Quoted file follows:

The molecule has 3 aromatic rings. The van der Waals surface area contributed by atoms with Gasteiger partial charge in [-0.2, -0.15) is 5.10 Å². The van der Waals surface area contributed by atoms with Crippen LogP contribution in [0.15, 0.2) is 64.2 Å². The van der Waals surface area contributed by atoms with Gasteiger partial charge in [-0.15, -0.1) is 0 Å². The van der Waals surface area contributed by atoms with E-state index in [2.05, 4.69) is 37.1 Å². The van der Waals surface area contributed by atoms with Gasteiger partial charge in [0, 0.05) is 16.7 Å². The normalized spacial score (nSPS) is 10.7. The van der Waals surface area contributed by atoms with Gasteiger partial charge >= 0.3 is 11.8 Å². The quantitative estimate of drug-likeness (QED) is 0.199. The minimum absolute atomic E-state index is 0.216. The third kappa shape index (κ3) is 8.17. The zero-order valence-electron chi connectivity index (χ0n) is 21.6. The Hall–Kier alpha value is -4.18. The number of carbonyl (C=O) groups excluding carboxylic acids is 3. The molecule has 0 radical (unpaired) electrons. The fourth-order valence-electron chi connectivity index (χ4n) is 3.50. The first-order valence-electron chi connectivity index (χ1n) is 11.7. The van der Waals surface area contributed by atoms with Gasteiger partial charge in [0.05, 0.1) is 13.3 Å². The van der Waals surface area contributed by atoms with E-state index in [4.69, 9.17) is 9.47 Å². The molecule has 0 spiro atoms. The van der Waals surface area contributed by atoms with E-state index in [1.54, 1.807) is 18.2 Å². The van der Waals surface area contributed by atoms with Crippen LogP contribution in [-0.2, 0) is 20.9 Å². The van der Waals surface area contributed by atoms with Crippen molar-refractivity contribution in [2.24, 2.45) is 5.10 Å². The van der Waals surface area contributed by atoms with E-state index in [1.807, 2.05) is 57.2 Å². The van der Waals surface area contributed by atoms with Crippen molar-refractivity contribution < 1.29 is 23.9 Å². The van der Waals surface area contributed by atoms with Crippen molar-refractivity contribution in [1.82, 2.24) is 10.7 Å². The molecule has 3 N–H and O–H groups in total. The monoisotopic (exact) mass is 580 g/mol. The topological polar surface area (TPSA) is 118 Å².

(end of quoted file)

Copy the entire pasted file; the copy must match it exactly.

The molecule has 3 aromatic rings. The van der Waals surface area contributed by atoms with Gasteiger partial charge in [-0.2, -0.15) is 5.10 Å². The van der Waals surface area contributed by atoms with Crippen LogP contribution in [0.15, 0.2) is 64.2 Å². The van der Waals surface area contributed by atoms with Gasteiger partial charge in [-0.15, -0.1) is 0 Å². The van der Waals surface area contributed by atoms with E-state index in [2.05, 4.69) is 37.1 Å². The van der Waals surface area contributed by atoms with Gasteiger partial charge in [0, 0.05) is 16.7 Å². The normalized spacial score (nSPS) is 10.7. The van der Waals surface area contributed by atoms with Gasteiger partial charge >= 0.3 is 11.8 Å². The quantitative estimate of drug-likeness (QED) is 0.199. The minimum absolute atomic E-state index is 0.216. The third kappa shape index (κ3) is 8.17. The zero-order valence-electron chi connectivity index (χ0n) is 21.6. The Hall–Kier alpha value is -4.18. The number of carbonyl (C=O) groups excluding carboxylic acids is 3. The molecule has 0 radical (unpaired) electrons. The fourth-order valence-electron chi connectivity index (χ4n) is 3.50. The first-order valence-electron chi connectivity index (χ1n) is 11.7. The van der Waals surface area contributed by atoms with Gasteiger partial charge in [0.05, 0.1) is 13.3 Å². The van der Waals surface area contributed by atoms with E-state index in [4.69, 9.17) is 9.47 Å². The molecule has 0 spiro atoms. The van der Waals surface area contributed by atoms with E-state index in [1.54, 1.807) is 18.2 Å². The van der Waals surface area contributed by atoms with Crippen LogP contribution in [-0.2, 0) is 20.9 Å². The van der Waals surface area contributed by atoms with Crippen molar-refractivity contribution in [2.24, 2.45) is 5.10 Å². The van der Waals surface area contributed by atoms with E-state index in [1.807, 2.05) is 57.2 Å². The van der Waals surface area contributed by atoms with Crippen molar-refractivity contribution < 1.29 is 23.9 Å². The van der Waals surface area contributed by atoms with Crippen molar-refractivity contribution in [1.82, 2.24) is 10.7 Å². The molecule has 3 N–H and O–H groups in total. The monoisotopic (exact) mass is 580 g/mol. The topological polar surface area (TPSA) is 118 Å².